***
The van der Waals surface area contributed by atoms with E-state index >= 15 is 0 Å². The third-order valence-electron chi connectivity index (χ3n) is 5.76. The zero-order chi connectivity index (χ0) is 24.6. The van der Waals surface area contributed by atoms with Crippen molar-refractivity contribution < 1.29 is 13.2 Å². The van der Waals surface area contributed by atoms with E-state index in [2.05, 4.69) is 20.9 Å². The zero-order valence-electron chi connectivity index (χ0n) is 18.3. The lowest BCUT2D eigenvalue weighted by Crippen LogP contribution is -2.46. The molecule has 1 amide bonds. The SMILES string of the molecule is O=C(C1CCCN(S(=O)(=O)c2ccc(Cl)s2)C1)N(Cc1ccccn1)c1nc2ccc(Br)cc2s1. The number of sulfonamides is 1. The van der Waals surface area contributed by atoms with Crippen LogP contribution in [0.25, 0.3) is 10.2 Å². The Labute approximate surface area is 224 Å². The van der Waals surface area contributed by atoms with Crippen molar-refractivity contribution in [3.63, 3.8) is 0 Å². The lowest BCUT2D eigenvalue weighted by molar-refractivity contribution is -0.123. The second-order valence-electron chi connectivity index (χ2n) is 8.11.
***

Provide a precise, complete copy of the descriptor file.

The van der Waals surface area contributed by atoms with E-state index >= 15 is 0 Å². The third-order valence-electron chi connectivity index (χ3n) is 5.76. The zero-order chi connectivity index (χ0) is 24.6. The van der Waals surface area contributed by atoms with Crippen molar-refractivity contribution < 1.29 is 13.2 Å². The van der Waals surface area contributed by atoms with E-state index in [2.05, 4.69) is 20.9 Å². The zero-order valence-electron chi connectivity index (χ0n) is 18.3. The lowest BCUT2D eigenvalue weighted by Crippen LogP contribution is -2.46. The molecule has 1 amide bonds. The SMILES string of the molecule is O=C(C1CCCN(S(=O)(=O)c2ccc(Cl)s2)C1)N(Cc1ccccn1)c1nc2ccc(Br)cc2s1. The number of sulfonamides is 1. The van der Waals surface area contributed by atoms with Crippen LogP contribution in [0.25, 0.3) is 10.2 Å². The Labute approximate surface area is 224 Å². The van der Waals surface area contributed by atoms with Crippen molar-refractivity contribution in [3.63, 3.8) is 0 Å². The lowest BCUT2D eigenvalue weighted by molar-refractivity contribution is -0.123. The second-order valence-electron chi connectivity index (χ2n) is 8.11.